Unsurprisingly, one’s answer depends a lot on where one stands in the world and how one views the history of these international economic institutions. Aside from different historical perceptions, leaders also face a complex web of competing domestic and transnational interest groups. For these groups, any policy adjustments can result in profound changes in how economic costs and benefits are distributed between and within countries.
As an institution, the G-20 draws its strength from the sense of community fostered among member countries’ leaders and officials. Though all parties have “skin in the game,” coordination to achieve well-known potential welfare gains for the world through stronger, more balanced growth is elusive in this noncooperative world. The central question is: What does the G-20 need to do institutionally to be capable of sustaining cooperation among member countries over the long term?
Efforts to build institutions for international economic governance, such as the G-20, are a recent development in the history of international trade and finance. These efforts at institutionalization were formalized only in the post-World War II Bretton Woods system of fixed exchange rates and adjustments balanced between surplus and deficit countries. But as the international financial system began evolving and liberalizing after 1973—when power shifted more toward financial creditors—the onus of adjustment shifted in favor of austerity policies. Skepticism about these institutions has led many countries in effect to opt out of the present system. A number of countries—most notably across Asia and Latin America—have voted with their feet by pursuing policies of currency undervaluation and trade expansion to insure themselves against the real risks of international financial crises by amassing large holdings of official reserves.
Elinor Ostrom describes seven principles commonly observed in institutions that are successful at sustaining cooperative governance of the economic commons. (see box to the right). A generous assessment finds that while the G-20 is making significant progress toward these seven principles, it gets right only four out of the seven. The three it lacks—providing a credible system for monitoring, sanctioning, and providing effective dispute resolution (numbers five, six, and seven)—unfortunately are essential to enabling enforcement of cooperative norms of successful global governance, and for avoiding the “tragedy of the commons,” or the path back to yet more financial fragility and economic imbalances.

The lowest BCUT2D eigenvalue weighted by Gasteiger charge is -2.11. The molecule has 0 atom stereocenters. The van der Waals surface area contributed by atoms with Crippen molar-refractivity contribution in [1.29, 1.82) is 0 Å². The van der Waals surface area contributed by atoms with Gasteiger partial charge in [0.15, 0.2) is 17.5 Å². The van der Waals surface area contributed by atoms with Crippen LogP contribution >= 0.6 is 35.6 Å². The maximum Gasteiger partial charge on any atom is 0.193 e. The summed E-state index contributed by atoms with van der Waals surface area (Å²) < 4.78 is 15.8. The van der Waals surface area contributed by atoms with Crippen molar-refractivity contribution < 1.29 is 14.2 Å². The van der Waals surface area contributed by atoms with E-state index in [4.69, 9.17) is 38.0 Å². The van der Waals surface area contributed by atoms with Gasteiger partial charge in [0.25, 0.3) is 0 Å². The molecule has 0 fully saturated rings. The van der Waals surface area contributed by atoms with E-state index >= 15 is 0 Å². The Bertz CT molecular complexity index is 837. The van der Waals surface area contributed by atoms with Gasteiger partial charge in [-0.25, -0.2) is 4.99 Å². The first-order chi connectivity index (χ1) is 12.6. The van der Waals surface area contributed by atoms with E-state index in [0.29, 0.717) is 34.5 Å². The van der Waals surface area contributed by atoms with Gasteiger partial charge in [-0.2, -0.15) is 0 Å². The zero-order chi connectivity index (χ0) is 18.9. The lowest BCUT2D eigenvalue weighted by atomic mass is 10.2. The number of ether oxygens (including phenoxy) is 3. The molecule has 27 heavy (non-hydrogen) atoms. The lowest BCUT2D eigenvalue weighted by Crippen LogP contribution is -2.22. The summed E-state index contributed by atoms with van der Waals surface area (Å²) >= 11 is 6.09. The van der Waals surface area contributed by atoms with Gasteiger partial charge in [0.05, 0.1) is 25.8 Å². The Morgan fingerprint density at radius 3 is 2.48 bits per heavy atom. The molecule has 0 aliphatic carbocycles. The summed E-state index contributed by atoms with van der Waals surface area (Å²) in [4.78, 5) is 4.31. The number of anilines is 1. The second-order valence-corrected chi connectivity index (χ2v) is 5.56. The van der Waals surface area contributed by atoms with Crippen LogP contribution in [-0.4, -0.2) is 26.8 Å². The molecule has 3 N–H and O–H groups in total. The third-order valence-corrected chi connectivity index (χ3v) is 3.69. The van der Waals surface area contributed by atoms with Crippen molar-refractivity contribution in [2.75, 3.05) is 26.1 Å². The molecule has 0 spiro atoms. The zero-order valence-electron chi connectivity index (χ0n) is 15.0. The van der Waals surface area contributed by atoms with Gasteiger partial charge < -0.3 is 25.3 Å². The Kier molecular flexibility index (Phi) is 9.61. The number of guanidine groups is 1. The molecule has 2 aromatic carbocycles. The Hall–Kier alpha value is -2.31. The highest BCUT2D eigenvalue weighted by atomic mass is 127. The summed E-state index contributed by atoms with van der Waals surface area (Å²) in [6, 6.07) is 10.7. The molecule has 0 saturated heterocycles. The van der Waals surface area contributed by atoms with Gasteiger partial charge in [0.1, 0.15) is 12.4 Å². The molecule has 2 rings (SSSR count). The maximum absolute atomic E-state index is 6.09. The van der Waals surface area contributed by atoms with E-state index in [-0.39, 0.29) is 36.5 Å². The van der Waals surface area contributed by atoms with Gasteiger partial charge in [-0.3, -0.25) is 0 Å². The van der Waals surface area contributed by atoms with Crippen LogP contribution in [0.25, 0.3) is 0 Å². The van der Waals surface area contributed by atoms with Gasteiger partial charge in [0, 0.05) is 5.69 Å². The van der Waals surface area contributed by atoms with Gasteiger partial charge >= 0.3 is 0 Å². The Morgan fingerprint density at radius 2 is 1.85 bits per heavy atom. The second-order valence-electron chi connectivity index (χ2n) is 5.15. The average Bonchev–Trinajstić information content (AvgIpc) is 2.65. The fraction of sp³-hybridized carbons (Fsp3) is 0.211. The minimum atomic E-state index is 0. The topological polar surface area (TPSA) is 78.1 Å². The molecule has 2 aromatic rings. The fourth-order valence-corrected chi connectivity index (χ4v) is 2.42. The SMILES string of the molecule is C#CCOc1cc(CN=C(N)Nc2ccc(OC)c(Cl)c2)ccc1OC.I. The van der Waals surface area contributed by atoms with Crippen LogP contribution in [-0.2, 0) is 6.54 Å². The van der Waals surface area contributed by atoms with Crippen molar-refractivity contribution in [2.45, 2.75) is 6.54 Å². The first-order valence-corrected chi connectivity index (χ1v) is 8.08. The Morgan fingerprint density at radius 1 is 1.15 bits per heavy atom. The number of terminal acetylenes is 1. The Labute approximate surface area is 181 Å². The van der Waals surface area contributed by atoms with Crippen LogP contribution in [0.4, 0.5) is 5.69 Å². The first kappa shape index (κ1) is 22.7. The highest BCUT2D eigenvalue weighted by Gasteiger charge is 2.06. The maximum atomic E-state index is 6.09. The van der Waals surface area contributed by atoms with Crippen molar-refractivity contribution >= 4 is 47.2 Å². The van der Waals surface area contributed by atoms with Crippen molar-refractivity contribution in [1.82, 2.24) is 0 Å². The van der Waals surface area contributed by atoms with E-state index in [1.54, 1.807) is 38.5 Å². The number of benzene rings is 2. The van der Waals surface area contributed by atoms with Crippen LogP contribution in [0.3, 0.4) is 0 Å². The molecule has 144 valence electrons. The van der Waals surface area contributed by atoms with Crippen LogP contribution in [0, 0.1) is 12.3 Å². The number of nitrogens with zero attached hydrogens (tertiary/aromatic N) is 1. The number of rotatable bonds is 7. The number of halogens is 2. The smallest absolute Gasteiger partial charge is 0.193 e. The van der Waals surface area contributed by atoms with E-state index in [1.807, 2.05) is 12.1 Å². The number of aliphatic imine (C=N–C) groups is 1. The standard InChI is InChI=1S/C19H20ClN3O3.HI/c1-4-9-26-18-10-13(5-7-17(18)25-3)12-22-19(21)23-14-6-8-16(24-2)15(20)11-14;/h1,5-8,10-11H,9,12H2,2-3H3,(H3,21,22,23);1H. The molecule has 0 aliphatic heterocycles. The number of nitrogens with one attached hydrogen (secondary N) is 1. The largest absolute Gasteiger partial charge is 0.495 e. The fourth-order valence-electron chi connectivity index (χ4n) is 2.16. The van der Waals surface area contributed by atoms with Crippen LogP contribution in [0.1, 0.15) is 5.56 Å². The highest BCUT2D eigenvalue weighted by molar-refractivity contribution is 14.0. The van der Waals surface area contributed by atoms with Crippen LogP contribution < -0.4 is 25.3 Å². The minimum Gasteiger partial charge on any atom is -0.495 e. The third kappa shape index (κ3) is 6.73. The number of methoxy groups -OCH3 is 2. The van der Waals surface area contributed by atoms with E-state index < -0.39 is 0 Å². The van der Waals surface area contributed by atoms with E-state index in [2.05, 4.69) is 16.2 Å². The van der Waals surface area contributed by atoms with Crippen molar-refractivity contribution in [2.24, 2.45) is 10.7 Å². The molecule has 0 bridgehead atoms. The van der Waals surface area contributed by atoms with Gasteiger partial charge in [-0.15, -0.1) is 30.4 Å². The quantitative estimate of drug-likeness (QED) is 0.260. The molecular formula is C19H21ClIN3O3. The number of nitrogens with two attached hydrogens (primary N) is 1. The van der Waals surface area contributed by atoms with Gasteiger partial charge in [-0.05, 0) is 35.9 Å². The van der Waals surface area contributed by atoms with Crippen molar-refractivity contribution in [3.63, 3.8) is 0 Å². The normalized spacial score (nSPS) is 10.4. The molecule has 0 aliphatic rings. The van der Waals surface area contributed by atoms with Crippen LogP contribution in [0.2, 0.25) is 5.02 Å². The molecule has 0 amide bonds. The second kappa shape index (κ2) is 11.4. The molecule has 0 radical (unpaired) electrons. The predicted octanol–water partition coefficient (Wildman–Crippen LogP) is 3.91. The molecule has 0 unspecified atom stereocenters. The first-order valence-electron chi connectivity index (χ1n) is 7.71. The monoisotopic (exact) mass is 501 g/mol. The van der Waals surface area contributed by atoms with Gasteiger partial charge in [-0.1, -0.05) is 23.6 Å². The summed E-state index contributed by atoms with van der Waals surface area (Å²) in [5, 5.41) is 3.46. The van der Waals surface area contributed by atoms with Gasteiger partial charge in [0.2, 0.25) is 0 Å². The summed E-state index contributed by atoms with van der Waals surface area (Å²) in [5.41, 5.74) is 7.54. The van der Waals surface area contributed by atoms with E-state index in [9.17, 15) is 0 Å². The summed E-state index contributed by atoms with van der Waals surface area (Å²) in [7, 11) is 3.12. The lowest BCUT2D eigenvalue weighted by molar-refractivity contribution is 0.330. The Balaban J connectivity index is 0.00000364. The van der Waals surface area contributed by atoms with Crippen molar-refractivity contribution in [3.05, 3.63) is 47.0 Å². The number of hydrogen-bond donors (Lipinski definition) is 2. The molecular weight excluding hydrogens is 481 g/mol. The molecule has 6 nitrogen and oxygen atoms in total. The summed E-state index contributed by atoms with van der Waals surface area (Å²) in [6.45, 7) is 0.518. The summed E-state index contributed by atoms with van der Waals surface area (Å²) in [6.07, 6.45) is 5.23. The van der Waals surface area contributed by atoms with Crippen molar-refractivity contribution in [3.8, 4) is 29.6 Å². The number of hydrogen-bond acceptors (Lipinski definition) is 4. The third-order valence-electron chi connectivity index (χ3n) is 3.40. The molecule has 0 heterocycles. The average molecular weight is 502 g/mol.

Ostrom’s Principles for Managing the Commons
1. Define clear group boundaries.
2. Match rules governing use of common goods to local needsand conditions.
3. Ensure that those affected by the rules can participate inmodifying the rules.
4. Make sure the rule-making rights of community membersare respected by outside authorities.
5. Develop a system, carried out by community members, formonitoring members’ behavior.
6. Use graduated sanctions for rule violators.
7. Provide accessible, low-cost means for dispute resolution.
Sources: Elinor Ostrom, Governing the Commons: The Evolution of Institutions for Collective Action (New York: Cambridge University Press, 1990); Elinor Ostrom, “8 Keys to a Successful Commons,”YES! Magazine, February 26, 2010, available at http://www.yesmagazine.org/issues/america-the-remix/8-keys-to-a-successful-commons.
The gains from coordinated rebalancing present the opportunity for a positive sum outcome that can substantially boost growth, incomes, and employment throughout the world. The default norm of contesting rebalancing, however, often characterizes international economic relations between countries, hence the large and sustained international imbalances persisting over such a long time. (see box on page 7) Achieving a stronger, more sustainable global economy requires cooperation among G-20 leaders; that cooperation hinges on whether leaders can build an institution capable of enforcing cooperative community norms.